# LO 77.2: Explain the effects of forced deleveraging and the failure of covered

LO 77.2: Explain the effects of forced deleveraging and the failure of covered interest rate parity.
Effects of Forced Deleveraging
Forced deleveraging refers to the reduction in leverage by a borrower following capital market events that necessitate deleveraging. A good gauge of leverage is the haircut in the repurchase agreement (repo) market. The haircut refers to the difference between the value of the collateral pledged and the amount borrowed. For example, a 2% haircut implies that a bank is able to borrow $98 dollars for every$100 in securities pledged. The lower
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the haircut, the higher the leverage implied in the transaction. The 2% haircut implies a leverage factor (or leverage ratio) of 50 for the bank (computed as total assets over equity).
Prior to the financial crisis of 20072009, leverage factors of 50 were not uncommon, with corresponding very low haircut values. However, such high leverage left many banks exposed to potential forced deleveraging. Indeed, in the period immediately following the financial crisis, the leverage factor dropped to around 25 in the U.S. securities broker-dealer sector, with the haircut increasing from 2% to 4%. In general, such a large change has material consequences. Assuming a banks equity isnt impacted, the bank would have to cut its assets in half. If the bank also suffers losses, the impact is even worse.
VIX as a Gauge of Leverage
Up until the onset of the financial crisis, the volatility index (VIX) represented a good gauge of the appetite for leverage in the markets. The VIX measures implied volatility from stock option (call and put) prices. Prior to the financial crisis, a low VIX implied low fear and therefore high leverage. The VIX was able to adequately capture the risk appetite within the financial system. Given that banks typically borrow in order to lend funds, easy conditions for borrowing also created easy conditions for lending, creating a circular series of events that led to ever easier borrowing and liquidity as well as higher leverage.
However, the VIX as a reliable gauge of leverage shifted dramatically following the financial crisis. The previous relationships of high VIX-low leverage / low VIX-high leverage ceased to hold and the VIX lost its explanatory power of leverage. While there remains considerable risk appetite for stocks, as witnessed by high stock valuations and low volatility, the banking sector has not fared comparatively well, with low market-to-book value ratios.
So what has changed? One explanation is that monetary easing has calmed markets and compressed credit spreads, although this explanation generally holds best when policy rates are positive. Another explanation could be the role of regulation, which impacts bank behavior and may constrain leverage. A counterargument to the role of regulation is that the financial crisis was not brought on by regulatory change (although regulatory change certainly followed in the post-crisis period). Capitalization also plays a role in the financial health of the banking sector. Better capitalized banks weathered the crisis better and have fared well compared to their weaker capitalized counterparts.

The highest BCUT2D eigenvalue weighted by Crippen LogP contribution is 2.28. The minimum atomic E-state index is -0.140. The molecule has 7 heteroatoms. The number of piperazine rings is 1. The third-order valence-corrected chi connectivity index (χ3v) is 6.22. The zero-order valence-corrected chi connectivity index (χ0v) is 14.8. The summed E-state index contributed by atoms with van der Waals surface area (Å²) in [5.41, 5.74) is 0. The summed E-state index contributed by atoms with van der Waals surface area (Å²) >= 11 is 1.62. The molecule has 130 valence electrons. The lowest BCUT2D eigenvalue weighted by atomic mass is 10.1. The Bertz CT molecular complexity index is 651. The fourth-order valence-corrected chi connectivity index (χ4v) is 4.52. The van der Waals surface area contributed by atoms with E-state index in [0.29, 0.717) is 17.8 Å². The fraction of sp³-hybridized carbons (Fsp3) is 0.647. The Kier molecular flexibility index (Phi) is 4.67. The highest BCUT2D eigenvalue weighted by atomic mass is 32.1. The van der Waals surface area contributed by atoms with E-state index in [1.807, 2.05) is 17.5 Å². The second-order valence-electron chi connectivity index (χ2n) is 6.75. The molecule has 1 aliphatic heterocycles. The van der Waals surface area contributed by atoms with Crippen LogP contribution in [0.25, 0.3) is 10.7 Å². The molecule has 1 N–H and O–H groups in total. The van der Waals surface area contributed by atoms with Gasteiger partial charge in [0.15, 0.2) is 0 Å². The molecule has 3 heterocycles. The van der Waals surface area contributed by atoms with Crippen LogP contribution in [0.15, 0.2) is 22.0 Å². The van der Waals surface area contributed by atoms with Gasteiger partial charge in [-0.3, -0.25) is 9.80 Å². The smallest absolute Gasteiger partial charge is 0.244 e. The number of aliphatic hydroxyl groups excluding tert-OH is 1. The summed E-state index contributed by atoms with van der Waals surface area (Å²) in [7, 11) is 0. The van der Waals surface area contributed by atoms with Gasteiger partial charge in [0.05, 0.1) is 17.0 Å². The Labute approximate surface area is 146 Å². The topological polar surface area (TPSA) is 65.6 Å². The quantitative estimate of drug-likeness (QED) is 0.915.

Failure of Covered Interest Arbitrage
Covered interest parity (CIP) is a parity condition that states that the interest rates implied in foreign exchange markets should be consistent with the money market rate for each currency. In other words, the interest rate implied between the forward and spot rates on a U.S. dollar forward or swap (one side borrows U.S. dollars and lends another currency) should be the same as the money market interest on the dollar. If the relationship does not hold, an arbitrage opportunity would exist for earning a profit on borrowing cheap in one currency, lending out funds at a higher rate in another currency, and concurrently fully hedging currency risk.
CIP held up reasonably well before the financial crisis. However, the relationship no longer worked well in the post-crisis period, and a gap between CIP-implied rates and observed
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rates has persisted. The primary reason for the difference is that CIP is a theoretical concept based on certain simplifying assumptions, including the ability to take on any position in any currency at prevailing market prices. In reality, borrowers and lenders need to transact through banks, which may not have sufficient capital to enter into these transactions or may find the spreads to be uneconomical. Capital may be insufficient partly due to regulation, although banks typically have capital well above regulatory requirements.
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